Business in focus: Milk Visual Effects

August 2018



 Milk Visual Effects is an award-winning high-tech VFX studio. It has worked on BBC dramas such as SherlockNetflix productions such as Altered Carbon and films including Fantastic Beasts and Where to Find Them and recent release Adrift. CFO Sharleen Kelly explains how automation and moving to the cloud keeps the business agile and competitive.


Founded in 2013, Milk produces high-end visual effects for TV and film. Its work has won three BAFTAs and an Emmy. In 2016 co-founder Sara Bennett won an Oscar for her work on the film Ex-Machina­ in the Best VFX category.

The company’s rapid growth earned it a place in The Sunday Times Hiscox Tech Track 100 in 2017. Then in 2018, Milk took over an additional floor in its Fitzrovia premises, doubling its London capacity. It now has space for over 200 artists in the capital, and for another 20 in its studio in Cardiff. The business has a relatively low permanent headcount, placing heavy reliance on freelancers as is usual in the visual effects sector.

Pushing the boundaries

Kelly doesn’t necessarily see Milk as a disruptor. “The visual effects industry itself is pretty disruptive,” she says. “It’s constantly using technology to push the boundaries of creativity and what it can do to serve film, TV and digital content and help producers and directors tell their story on screen.”

For example, on the film Adrift – a love story about a disaster at sea, Milk created the entire ocean environment and the ferocious storm including bespoke hand-animated 100-foot waves. “A few years ago, a film like this wouldn’t have been possible to make using VFX in the same way,” Kelly says.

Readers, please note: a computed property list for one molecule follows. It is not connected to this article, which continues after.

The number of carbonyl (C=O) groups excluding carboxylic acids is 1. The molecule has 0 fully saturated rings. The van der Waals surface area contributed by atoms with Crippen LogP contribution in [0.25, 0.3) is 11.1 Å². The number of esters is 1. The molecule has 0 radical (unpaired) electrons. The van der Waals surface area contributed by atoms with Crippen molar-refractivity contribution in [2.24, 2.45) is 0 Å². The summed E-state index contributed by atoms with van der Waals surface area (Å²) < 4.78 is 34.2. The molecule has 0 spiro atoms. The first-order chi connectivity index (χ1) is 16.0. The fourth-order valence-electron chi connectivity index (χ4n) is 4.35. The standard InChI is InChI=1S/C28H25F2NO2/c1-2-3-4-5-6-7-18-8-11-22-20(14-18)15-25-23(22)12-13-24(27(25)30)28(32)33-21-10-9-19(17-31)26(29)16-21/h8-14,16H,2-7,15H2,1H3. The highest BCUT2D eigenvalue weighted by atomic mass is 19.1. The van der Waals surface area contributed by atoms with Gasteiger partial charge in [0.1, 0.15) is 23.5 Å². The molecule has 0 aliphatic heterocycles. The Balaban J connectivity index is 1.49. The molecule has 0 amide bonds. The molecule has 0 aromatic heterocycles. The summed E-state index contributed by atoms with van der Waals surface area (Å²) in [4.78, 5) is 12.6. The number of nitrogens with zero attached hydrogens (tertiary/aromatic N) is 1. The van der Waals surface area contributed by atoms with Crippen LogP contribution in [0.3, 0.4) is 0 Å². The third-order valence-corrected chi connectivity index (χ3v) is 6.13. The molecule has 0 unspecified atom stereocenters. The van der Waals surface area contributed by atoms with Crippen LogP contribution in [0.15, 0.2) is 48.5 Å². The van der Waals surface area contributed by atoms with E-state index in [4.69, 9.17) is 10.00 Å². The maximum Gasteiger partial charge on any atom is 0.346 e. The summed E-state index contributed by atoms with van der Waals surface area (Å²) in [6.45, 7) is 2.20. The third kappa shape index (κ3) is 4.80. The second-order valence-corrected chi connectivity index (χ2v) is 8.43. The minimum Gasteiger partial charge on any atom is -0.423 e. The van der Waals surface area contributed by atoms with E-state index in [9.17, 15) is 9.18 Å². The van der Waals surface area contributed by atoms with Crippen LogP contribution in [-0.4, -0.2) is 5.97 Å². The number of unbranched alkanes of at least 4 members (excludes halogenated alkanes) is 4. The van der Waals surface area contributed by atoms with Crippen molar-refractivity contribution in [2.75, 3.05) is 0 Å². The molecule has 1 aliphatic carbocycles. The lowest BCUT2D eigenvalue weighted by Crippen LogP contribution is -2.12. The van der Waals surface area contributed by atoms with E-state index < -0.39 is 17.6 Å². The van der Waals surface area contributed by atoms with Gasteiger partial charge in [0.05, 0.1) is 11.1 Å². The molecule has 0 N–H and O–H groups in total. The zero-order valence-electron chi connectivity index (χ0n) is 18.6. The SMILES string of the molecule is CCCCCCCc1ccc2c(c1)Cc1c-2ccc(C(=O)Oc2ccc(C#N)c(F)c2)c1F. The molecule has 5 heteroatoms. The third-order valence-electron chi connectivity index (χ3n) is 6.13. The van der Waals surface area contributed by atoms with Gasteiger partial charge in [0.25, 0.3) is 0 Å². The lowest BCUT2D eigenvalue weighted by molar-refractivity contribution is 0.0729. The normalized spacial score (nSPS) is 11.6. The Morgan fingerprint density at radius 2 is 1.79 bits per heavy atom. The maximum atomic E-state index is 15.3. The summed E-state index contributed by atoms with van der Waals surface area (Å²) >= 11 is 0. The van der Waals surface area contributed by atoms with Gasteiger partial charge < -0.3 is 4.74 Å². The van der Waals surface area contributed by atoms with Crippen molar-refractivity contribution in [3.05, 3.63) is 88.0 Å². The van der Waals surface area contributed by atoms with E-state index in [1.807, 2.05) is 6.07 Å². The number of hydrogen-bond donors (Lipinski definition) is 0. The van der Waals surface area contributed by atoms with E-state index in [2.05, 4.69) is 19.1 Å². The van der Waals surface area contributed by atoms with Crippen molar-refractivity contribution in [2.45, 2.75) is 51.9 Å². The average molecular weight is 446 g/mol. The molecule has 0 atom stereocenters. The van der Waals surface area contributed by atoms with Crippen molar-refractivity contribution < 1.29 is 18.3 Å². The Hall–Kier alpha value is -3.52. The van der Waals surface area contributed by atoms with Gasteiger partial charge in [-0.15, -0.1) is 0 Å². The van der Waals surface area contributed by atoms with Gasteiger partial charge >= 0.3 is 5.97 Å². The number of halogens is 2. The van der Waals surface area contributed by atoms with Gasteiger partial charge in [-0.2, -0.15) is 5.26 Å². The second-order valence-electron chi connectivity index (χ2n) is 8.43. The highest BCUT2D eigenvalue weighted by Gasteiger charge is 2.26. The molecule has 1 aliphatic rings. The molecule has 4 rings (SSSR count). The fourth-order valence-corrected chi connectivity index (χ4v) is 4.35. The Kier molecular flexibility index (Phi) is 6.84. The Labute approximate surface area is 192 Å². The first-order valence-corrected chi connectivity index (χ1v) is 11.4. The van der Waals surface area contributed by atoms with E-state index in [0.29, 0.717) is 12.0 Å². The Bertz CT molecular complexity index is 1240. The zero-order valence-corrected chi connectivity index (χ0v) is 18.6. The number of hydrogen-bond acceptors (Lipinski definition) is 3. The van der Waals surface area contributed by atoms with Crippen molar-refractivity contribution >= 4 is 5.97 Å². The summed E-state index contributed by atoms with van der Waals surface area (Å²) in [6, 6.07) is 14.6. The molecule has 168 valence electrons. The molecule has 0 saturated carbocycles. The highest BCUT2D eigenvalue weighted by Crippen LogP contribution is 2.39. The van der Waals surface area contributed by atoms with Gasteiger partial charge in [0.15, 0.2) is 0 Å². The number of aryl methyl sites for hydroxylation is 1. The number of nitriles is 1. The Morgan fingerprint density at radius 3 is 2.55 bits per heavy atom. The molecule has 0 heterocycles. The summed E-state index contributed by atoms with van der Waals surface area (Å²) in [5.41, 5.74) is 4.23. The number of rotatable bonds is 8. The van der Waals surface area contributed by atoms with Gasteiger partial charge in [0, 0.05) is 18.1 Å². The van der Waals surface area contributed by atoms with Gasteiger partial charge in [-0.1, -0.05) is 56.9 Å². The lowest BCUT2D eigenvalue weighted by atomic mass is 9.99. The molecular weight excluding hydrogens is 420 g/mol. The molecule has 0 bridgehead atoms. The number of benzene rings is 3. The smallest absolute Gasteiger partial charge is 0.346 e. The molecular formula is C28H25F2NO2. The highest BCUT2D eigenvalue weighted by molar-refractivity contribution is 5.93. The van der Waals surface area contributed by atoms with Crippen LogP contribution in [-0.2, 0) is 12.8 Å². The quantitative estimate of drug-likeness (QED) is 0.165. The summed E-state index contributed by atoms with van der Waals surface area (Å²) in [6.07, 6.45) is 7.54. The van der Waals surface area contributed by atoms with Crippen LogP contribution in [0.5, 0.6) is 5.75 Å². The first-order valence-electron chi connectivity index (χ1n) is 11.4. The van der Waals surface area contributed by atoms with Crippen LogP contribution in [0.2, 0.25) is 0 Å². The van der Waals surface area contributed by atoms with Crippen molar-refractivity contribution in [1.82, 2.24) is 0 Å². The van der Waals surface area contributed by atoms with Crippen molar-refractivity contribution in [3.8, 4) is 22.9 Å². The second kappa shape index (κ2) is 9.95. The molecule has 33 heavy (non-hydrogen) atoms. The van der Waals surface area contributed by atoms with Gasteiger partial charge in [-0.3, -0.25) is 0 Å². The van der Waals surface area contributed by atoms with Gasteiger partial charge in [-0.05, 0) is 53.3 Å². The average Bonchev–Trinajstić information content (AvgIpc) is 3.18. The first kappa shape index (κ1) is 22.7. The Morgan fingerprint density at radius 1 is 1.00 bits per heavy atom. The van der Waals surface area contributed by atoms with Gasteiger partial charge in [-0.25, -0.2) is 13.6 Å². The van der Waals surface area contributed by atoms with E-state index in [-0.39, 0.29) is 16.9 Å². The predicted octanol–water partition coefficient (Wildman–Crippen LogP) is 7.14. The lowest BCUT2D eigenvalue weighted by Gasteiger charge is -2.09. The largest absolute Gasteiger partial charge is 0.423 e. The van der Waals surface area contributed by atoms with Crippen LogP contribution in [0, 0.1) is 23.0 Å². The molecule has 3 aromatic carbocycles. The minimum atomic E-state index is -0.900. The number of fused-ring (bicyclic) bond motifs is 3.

"Our artists and effects and pipeline team work with off-the-shelf VFX software,” she notes. “But they add bespoke elements to adapt it to the way they want to use it. There’s a lot of R&D and scientific data behind how they create effects such as storms, water, waves and other effects. The end goal being for the audience to believe that they are seeing real dynamic water."

Digital technology is at the core of Milk’s business. “We create digital effects, so naturally all of our business is about digital technology,” Kelly says. “We create digital effects to support, enhance and drive story telling in film and television. We wouldn’t be able to produce what we do without the technology and the team’s agility and creativity in harnessing its power.”

Specialist software is used as appropriate for the artists’ disciplines. For example, Milk needs animators, FX artists (who produce natural elements like fire and water), compositors (who make images look photo-realistic), lighters, modellers and riggers (who create the ‘skeleton’ for 3D models, ensuring characters and objects move realistically).

About Milk

Industry: Motion Pictures and Film
Company size: 51-200 employees
HQ: London
Ownership: Privately Held
Sub-sector: Film, TV & Theatre production 
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Future-proofing the business

Milk future-proofs its business by keeping up with the latest technology developments in the sector – or even being a step ahead. “We are constantly developing the software and working out ways to automate repeated tasks,” Kelly says. “And we make sure we have the latest software and most efficient VFX pipeline for our artists to use.

“Our artists are great at networking and keeping up with latest developments in the VFX community. They have strong relationships with the people who create and produce all the new software. So we are often asked to trial things before it becomes available.”